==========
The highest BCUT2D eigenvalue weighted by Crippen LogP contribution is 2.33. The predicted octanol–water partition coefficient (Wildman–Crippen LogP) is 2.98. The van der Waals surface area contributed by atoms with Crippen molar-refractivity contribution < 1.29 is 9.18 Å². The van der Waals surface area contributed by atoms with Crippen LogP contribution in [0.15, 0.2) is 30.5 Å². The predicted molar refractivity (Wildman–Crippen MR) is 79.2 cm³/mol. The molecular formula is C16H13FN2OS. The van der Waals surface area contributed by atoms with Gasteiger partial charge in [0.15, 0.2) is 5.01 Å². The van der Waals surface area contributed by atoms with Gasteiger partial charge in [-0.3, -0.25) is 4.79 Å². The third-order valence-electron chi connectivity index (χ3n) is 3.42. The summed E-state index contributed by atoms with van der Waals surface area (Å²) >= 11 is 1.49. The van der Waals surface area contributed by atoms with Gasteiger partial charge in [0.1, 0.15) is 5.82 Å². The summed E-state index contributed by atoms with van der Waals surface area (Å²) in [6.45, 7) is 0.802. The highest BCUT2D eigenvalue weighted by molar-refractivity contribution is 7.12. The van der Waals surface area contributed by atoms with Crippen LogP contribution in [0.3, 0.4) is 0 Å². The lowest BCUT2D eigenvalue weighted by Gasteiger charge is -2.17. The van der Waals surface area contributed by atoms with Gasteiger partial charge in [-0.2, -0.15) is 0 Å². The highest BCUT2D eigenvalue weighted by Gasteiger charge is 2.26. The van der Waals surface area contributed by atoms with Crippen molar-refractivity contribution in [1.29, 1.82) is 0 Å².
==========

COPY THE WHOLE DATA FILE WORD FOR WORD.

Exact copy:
The highest BCUT2D eigenvalue weighted by Crippen LogP contribution is 2.33. The predicted octanol–water partition coefficient (Wildman–Crippen LogP) is 2.98. The van der Waals surface area contributed by atoms with Crippen molar-refractivity contribution < 1.29 is 9.18 Å². The van der Waals surface area contributed by atoms with Crippen LogP contribution in [0.15, 0.2) is 30.5 Å². The predicted molar refractivity (Wildman–Crippen MR) is 79.2 cm³/mol. The molecular formula is C16H13FN2OS. The van der Waals surface area contributed by atoms with Gasteiger partial charge in [0.15, 0.2) is 5.01 Å². The van der Waals surface area contributed by atoms with Gasteiger partial charge in [-0.3, -0.25) is 4.79 Å². The third-order valence-electron chi connectivity index (χ3n) is 3.42. The summed E-state index contributed by atoms with van der Waals surface area (Å²) >= 11 is 1.49. The van der Waals surface area contributed by atoms with Gasteiger partial charge in [0.1, 0.15) is 5.82 Å². The summed E-state index contributed by atoms with van der Waals surface area (Å²) in [6.45, 7) is 0.802. The highest BCUT2D eigenvalue weighted by molar-refractivity contribution is 7.12. The van der Waals surface area contributed by atoms with Crippen LogP contribution in [0.3, 0.4) is 0 Å². The lowest BCUT2D eigenvalue weighted by Gasteiger charge is -2.17. The van der Waals surface area contributed by atoms with Gasteiger partial charge in [-0.2, -0.15) is 0 Å². The highest BCUT2D eigenvalue weighted by Gasteiger charge is 2.26. The van der Waals surface area contributed by atoms with Crippen molar-refractivity contribution in [1.29, 1.82) is 0 Å².